Sheridan Morley, theater critic, dies

LONDON, Feb. 19 (UPI) -- Sheridan Morley, a prominent British critic, biographer and broadcaster, has died in his home in London at the age of 65.

Morley, known for including anecdotal tidbits in his critiques, is best known for the biography, "A Talent to Amuse," written about his godfather, Noel Coward, The New York Times said Monday.


He was a critic and arts editor for a number of Britain's newspapers and magazines, including the Times of London, Punch, The International Herald Tribune, The Spectator, The New Statesman and The Daily Express.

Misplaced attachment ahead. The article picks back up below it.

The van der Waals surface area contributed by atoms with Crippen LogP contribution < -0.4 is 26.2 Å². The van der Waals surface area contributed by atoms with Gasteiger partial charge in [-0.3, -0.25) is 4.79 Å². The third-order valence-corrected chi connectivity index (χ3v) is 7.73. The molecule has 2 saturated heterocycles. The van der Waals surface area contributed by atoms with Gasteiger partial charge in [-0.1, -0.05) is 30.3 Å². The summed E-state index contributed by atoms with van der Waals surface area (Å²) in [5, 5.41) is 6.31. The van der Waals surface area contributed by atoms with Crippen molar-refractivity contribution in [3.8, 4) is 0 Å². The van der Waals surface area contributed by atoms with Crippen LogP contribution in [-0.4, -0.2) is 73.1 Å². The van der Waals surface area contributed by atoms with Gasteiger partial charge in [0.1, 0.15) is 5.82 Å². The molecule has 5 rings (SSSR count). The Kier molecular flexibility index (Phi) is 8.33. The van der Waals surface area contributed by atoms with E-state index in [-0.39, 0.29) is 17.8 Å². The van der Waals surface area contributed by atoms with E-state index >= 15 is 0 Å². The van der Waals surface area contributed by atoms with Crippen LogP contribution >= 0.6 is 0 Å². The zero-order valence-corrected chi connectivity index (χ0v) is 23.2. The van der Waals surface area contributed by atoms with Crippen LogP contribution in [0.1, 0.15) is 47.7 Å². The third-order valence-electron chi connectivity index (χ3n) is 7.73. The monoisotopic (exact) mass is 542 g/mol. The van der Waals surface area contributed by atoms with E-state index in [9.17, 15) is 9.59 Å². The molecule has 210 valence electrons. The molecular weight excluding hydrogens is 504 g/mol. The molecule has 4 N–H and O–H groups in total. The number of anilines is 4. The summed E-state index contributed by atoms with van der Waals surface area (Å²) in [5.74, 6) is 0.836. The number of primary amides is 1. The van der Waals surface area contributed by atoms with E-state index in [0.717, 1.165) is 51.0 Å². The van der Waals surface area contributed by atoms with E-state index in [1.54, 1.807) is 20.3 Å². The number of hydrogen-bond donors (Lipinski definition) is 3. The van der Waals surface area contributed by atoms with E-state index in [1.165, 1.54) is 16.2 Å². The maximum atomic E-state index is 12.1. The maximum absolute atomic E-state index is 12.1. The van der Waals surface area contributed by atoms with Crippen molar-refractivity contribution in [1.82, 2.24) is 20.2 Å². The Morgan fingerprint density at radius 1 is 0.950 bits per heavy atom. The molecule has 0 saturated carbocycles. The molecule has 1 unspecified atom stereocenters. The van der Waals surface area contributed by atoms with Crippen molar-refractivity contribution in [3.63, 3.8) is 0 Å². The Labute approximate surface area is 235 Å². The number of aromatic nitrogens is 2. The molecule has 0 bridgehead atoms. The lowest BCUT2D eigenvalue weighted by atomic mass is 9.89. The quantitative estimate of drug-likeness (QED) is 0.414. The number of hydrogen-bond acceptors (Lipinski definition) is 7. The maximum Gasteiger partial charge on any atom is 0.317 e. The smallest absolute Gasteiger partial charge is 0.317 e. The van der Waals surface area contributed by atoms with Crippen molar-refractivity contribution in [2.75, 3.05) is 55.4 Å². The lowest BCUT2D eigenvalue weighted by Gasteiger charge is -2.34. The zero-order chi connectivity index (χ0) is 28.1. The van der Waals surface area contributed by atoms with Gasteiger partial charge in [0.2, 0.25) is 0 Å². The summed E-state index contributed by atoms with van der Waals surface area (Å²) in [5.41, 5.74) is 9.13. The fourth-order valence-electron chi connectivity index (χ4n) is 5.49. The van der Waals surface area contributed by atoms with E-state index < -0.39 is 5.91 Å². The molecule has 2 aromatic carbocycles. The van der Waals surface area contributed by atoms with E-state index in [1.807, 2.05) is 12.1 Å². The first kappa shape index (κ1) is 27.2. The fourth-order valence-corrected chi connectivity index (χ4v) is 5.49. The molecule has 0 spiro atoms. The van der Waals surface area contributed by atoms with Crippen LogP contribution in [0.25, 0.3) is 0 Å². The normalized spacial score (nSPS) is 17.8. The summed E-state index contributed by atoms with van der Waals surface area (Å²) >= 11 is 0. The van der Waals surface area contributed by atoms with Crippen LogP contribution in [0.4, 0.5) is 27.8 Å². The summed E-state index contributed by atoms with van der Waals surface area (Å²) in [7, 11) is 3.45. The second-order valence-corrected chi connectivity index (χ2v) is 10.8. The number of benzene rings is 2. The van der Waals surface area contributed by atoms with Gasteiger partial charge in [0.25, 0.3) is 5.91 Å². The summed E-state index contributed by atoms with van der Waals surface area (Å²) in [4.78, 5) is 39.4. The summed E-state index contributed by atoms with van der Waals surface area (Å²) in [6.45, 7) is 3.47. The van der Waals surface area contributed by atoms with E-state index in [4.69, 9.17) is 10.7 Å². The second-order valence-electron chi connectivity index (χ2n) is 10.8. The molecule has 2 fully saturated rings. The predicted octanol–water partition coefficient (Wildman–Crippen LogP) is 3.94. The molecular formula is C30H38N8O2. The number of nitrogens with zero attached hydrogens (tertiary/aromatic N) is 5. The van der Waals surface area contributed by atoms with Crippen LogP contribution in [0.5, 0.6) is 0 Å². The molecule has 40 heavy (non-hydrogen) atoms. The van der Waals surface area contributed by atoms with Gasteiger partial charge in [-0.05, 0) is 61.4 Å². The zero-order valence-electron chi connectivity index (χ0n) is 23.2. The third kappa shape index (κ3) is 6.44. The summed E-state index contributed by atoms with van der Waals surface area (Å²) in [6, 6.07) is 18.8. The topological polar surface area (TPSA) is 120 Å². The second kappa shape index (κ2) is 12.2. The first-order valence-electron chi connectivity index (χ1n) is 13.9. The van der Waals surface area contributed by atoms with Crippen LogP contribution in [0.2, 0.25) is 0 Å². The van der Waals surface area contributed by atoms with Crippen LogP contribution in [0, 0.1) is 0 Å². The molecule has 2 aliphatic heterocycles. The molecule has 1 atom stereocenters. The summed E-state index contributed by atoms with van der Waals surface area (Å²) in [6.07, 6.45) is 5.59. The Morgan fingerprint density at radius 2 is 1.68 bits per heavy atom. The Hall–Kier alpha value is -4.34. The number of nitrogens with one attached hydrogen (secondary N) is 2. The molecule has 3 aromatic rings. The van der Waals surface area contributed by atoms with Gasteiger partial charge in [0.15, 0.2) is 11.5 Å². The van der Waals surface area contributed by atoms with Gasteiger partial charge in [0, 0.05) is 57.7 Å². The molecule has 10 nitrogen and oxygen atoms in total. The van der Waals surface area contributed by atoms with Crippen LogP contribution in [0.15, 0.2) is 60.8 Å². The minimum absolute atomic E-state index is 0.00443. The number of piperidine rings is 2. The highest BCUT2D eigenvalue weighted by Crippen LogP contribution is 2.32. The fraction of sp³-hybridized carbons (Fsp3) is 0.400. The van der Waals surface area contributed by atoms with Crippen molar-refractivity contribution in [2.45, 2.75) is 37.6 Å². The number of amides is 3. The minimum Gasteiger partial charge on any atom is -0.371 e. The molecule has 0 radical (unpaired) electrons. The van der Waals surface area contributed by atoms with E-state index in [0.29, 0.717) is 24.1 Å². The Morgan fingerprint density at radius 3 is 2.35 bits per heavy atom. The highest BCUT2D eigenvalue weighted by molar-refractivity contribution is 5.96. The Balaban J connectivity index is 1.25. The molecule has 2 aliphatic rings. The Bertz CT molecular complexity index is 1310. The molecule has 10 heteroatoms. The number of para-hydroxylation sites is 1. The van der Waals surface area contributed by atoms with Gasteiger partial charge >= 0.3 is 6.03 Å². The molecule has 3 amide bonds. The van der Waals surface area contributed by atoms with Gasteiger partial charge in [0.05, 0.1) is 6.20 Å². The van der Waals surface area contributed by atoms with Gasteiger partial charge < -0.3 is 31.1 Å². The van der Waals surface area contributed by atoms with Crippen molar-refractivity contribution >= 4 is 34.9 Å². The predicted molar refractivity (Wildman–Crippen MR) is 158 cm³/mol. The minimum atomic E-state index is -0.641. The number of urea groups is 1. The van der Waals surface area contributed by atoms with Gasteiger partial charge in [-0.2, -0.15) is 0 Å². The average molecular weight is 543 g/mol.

Morley, whose father was actor Robert Morley, enjoyed a successful broadcast career in Britain, including as host of "Late Night Line-Up" for the BBC.

In London's theater district, Morley staged the revue, "Noel and Gertie," about Coward and Gertrude Lawrence, which ran for nine months in the West End. He also directed Corin Redgrave in Coward's seldom-performed "Song at Twilight," also in the West End.

Besides Coward, his subjects as a biographer included Marlene Dietrich, Katharine Hepburn, Audrey Hepburn, David Niven, his own father and John Gielgud.


Morley, who died Friday, is survived by his wife, a son and two daughters.

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